Rent to Own Versus Financing

From just the name, you might think that renting to own is the best option around. Many people believe this without really understanding what the process looks like. However, there are some complexities about the rent to own process that you’d benefit from learning about as a homebuyer. You may learn that you would be better off going the route of financing your home.

Rent to Own

  • Renter makes payments to seller to possibly reduce final cost of home1
  • Based only on a possibility for buyer to purchase home in the future1
  • This option works mostly as a waiting period for renters to decide if they want to be buyers, allow time to improve credit, or pay towards the final cost.1
  • First premium payment is non-refundable (like a down payment) if renter decides not to purchase – this is not refunded.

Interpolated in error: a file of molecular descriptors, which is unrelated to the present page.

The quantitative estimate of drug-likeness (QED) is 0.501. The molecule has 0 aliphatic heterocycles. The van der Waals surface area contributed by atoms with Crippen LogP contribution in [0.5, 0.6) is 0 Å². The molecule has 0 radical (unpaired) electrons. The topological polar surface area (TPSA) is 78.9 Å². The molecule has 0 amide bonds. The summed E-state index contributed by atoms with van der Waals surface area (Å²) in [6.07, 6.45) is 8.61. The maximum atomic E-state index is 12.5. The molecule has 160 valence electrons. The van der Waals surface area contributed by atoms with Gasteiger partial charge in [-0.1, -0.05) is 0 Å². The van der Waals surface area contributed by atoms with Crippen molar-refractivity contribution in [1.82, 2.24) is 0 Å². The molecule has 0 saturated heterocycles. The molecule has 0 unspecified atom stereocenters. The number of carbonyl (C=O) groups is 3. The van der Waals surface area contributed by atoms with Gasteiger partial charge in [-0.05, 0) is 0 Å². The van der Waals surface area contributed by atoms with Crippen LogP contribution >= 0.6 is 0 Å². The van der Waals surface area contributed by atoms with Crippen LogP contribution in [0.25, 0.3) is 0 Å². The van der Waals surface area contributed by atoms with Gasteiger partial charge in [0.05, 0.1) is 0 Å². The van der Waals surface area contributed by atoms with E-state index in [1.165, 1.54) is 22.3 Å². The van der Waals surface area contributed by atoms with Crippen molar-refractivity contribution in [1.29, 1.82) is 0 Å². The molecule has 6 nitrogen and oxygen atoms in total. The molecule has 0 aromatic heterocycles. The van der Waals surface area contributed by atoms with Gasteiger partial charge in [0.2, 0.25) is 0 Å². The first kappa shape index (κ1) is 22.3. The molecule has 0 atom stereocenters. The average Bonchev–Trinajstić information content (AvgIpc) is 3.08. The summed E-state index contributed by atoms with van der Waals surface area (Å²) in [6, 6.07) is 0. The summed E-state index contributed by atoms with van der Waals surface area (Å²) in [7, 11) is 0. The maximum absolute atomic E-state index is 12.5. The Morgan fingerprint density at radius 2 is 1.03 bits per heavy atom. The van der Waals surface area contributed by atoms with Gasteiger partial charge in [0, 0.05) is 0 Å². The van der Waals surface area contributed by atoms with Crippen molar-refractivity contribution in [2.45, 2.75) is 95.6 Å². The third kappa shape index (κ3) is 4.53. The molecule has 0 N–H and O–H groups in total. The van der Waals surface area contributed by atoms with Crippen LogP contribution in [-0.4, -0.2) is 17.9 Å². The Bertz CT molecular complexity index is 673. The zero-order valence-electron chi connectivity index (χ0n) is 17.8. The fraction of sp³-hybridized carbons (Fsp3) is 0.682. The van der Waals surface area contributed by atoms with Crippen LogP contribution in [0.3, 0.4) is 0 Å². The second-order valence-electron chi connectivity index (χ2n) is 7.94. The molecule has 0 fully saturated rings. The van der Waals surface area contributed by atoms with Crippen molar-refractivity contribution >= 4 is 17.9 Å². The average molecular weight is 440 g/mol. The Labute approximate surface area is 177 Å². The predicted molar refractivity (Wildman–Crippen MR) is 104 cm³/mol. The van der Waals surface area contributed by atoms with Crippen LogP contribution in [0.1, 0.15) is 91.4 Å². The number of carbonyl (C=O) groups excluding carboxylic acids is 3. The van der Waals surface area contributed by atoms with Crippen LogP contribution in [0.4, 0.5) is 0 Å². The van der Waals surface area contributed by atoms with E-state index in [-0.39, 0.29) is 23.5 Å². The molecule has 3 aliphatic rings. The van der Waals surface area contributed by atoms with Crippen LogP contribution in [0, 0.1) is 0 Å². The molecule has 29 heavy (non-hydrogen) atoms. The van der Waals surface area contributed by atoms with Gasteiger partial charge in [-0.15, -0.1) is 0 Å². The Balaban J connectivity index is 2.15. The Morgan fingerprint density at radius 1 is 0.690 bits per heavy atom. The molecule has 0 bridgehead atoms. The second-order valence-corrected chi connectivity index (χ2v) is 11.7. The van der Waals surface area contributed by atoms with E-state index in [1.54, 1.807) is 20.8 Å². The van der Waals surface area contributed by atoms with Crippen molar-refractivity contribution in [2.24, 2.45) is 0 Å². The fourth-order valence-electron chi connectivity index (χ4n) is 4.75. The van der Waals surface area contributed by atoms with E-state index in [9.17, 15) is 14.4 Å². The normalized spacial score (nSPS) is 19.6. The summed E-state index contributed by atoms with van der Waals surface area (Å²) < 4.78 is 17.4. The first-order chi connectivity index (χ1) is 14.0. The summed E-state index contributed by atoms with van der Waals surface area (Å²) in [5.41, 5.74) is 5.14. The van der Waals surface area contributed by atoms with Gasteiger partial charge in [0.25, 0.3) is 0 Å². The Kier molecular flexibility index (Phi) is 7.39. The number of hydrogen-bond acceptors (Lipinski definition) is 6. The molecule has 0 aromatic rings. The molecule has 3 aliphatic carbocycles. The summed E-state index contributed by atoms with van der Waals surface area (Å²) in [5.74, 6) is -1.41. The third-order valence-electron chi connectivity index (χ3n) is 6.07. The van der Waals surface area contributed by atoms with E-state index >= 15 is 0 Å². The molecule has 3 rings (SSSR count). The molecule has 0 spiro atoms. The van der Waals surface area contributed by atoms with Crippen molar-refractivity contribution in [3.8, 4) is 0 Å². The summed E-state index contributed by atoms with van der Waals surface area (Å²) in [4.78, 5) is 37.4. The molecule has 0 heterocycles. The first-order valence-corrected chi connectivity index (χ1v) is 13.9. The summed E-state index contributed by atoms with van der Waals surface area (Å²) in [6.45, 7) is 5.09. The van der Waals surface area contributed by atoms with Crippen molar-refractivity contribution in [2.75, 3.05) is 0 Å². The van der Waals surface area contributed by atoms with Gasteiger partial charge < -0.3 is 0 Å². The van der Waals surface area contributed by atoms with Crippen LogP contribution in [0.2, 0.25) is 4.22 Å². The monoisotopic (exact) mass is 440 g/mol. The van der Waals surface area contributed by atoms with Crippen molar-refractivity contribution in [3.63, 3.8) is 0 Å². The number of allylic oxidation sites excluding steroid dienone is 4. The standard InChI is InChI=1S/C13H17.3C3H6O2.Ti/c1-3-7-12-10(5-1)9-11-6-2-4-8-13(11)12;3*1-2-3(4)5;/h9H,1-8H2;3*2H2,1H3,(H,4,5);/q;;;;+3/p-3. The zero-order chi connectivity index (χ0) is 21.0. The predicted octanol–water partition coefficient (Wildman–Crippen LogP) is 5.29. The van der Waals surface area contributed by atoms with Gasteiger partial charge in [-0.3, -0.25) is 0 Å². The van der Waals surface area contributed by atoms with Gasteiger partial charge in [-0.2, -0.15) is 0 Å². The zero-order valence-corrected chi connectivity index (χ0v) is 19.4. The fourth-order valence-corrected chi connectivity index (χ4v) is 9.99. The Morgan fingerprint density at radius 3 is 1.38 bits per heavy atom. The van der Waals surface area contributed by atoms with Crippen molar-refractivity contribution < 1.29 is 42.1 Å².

• You should discuss which party – you are your landlord – is in charge of maintenance
  • The ultimate purchase price may be unsettled as prices in the area can fall or rise over time, but the seller may be willing to lock in the future purchase price.
  • You may want to consult legal counsel to draft or review a rental agreement so that you know what you’re getting into and you have all your bases covered.

Financing

  • With the help of a lender, a buyer can purchase a home through financing. This means you pay on a loan for a duration of time at a certain interest (this could be fixed or adjustable).
  • This is a loan with the full intent to own. The only way you wouldn’t end up keeping the home is if you miss payments repeatedly or default on the loan.
  • Good for most common buyers who don’t have the amount of cash available to purchase a home outright. Allows a payment system (mortgage) for a buyer to pay towards.
  • Credit and income are very important to qualifying for a mortgage.
  • With financing, you inherit all the responsibility of the home because you become the owner. You may also have to pay for home maintenance and repair, taxes, insurance, and private mortgage insurance (“PMI”) if your down payment is below 20 percent.